7 thoughts on “The Spotify Blog

  1. Well, this is disappointing. I don’t mean to be harsh, but you do call yourself a data storyteller, yet this does not tell a story, at least not one that is very interesting and potentially misleading even. Why do you just throw summaries of the raw data at your readers and not dig into them even just a little more, to actually tell a story?

    For example, differences between male and female beatles listeners: How much am I getting out of the first ten songs being identical, with “Yesteday” and “Love Me Do” having switched places? Not very much. While that is not a bad starting point (a look at the raw data rarely is), what you could have done next is look at the what you are really interested in here – the *differences* (say of popularity ranks or standardized frequencies), which would be so vastly more informative.

    The same thing holds for breaking listeners into age groups. What does this pie chart tell me, except that people who “were born after the band was active” make up the majority of spotify users anyway, meaning I would expect a very similar graph for virtually any popular band. Again, starting with that basic visualization, you could have proceeded by plotting how much it deviates from, say, the same graph of overall spotify listens (similar to what I assume you did in the distinctive songs per country graph) or plotted the share of people that listen to the beatles, given their age group? The latter you could even continuously, with listener age on the x-axis and the share of beatles enthusiasts for each age on the y-axis – maybe you would find that the older the people, the higher the percentage of those who listen to the beatles, which would be the exact opposite of what your pie chart suggests. How much more exciting would that be?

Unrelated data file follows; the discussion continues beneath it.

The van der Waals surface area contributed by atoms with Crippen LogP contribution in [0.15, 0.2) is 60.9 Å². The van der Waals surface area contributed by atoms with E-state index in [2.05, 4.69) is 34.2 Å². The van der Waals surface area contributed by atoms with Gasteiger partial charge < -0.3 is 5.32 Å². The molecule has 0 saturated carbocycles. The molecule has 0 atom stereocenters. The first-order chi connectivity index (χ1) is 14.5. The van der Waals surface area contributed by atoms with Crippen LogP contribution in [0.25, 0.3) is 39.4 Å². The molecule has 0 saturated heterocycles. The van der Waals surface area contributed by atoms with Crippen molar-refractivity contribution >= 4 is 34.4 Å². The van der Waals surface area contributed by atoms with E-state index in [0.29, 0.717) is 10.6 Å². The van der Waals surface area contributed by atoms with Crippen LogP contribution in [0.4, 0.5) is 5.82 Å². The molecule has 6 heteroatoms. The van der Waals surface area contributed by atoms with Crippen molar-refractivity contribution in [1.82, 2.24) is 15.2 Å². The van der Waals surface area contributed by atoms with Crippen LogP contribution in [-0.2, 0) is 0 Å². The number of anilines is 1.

You have access to such a great data set and a really good platform to present your results, a playground that others (me.) would love to have. Honestly, why waste it.

    Like

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